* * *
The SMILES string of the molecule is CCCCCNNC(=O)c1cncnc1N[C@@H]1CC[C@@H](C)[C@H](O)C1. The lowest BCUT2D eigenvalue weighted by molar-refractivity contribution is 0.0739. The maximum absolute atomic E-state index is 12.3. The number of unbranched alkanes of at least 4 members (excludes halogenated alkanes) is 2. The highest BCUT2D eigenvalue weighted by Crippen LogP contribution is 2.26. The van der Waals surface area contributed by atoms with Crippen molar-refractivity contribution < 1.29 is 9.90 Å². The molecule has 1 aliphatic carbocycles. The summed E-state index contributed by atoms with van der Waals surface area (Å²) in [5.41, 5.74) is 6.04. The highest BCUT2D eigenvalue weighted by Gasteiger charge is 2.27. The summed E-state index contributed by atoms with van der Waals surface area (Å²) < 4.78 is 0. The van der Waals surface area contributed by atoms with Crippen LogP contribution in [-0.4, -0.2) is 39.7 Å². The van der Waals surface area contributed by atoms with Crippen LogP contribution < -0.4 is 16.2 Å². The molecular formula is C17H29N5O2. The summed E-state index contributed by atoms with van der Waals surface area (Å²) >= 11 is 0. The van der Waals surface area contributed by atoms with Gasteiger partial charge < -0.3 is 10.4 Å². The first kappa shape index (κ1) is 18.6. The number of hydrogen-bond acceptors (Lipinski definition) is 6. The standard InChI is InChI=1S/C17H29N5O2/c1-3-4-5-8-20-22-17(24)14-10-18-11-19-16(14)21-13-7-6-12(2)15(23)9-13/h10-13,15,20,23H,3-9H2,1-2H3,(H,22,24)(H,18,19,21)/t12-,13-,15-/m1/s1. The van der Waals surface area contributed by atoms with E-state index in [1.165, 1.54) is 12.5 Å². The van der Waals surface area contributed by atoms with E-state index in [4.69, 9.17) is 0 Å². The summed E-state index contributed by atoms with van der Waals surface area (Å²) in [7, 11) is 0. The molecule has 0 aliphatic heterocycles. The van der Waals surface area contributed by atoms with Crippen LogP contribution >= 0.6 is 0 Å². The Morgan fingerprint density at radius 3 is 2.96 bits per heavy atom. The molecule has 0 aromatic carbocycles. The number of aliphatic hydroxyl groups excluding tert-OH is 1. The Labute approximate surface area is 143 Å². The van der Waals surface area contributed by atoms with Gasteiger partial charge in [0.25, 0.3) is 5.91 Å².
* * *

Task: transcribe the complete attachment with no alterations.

The SMILES string of the molecule is CCCCCNNC(=O)c1cncnc1N[C@@H]1CC[C@@H](C)[C@H](O)C1. The lowest BCUT2D eigenvalue weighted by molar-refractivity contribution is 0.0739. The maximum absolute atomic E-state index is 12.3. The number of unbranched alkanes of at least 4 members (excludes halogenated alkanes) is 2. The highest BCUT2D eigenvalue weighted by Crippen LogP contribution is 2.26. The van der Waals surface area contributed by atoms with Crippen molar-refractivity contribution < 1.29 is 9.90 Å². The molecule has 1 aliphatic carbocycles. The summed E-state index contributed by atoms with van der Waals surface area (Å²) in [5.41, 5.74) is 6.04. The highest BCUT2D eigenvalue weighted by Gasteiger charge is 2.27. The summed E-state index contributed by atoms with van der Waals surface area (Å²) < 4.78 is 0. The van der Waals surface area contributed by atoms with Crippen LogP contribution in [-0.4, -0.2) is 39.7 Å². The van der Waals surface area contributed by atoms with Crippen LogP contribution < -0.4 is 16.2 Å². The molecular formula is C17H29N5O2. The summed E-state index contributed by atoms with van der Waals surface area (Å²) >= 11 is 0. The van der Waals surface area contributed by atoms with Gasteiger partial charge < -0.3 is 10.4 Å². The first kappa shape index (κ1) is 18.6. The number of hydrogen-bond acceptors (Lipinski definition) is 6. The standard InChI is InChI=1S/C17H29N5O2/c1-3-4-5-8-20-22-17(24)14-10-18-11-19-16(14)21-13-7-6-12(2)15(23)9-13/h10-13,15,20,23H,3-9H2,1-2H3,(H,22,24)(H,18,19,21)/t12-,13-,15-/m1/s1. The van der Waals surface area contributed by atoms with E-state index in [1.165, 1.54) is 12.5 Å². The van der Waals surface area contributed by atoms with E-state index in [4.69, 9.17) is 0 Å². The summed E-state index contributed by atoms with van der Waals surface area (Å²) in [7, 11) is 0. The molecule has 0 aliphatic heterocycles. The van der Waals surface area contributed by atoms with Crippen LogP contribution >= 0.6 is 0 Å². The Morgan fingerprint density at radius 3 is 2.96 bits per heavy atom. The molecule has 0 aromatic carbocycles. The number of aliphatic hydroxyl groups excluding tert-OH is 1. The Labute approximate surface area is 143 Å². The van der Waals surface area contributed by atoms with Gasteiger partial charge in [0.25, 0.3) is 5.91 Å².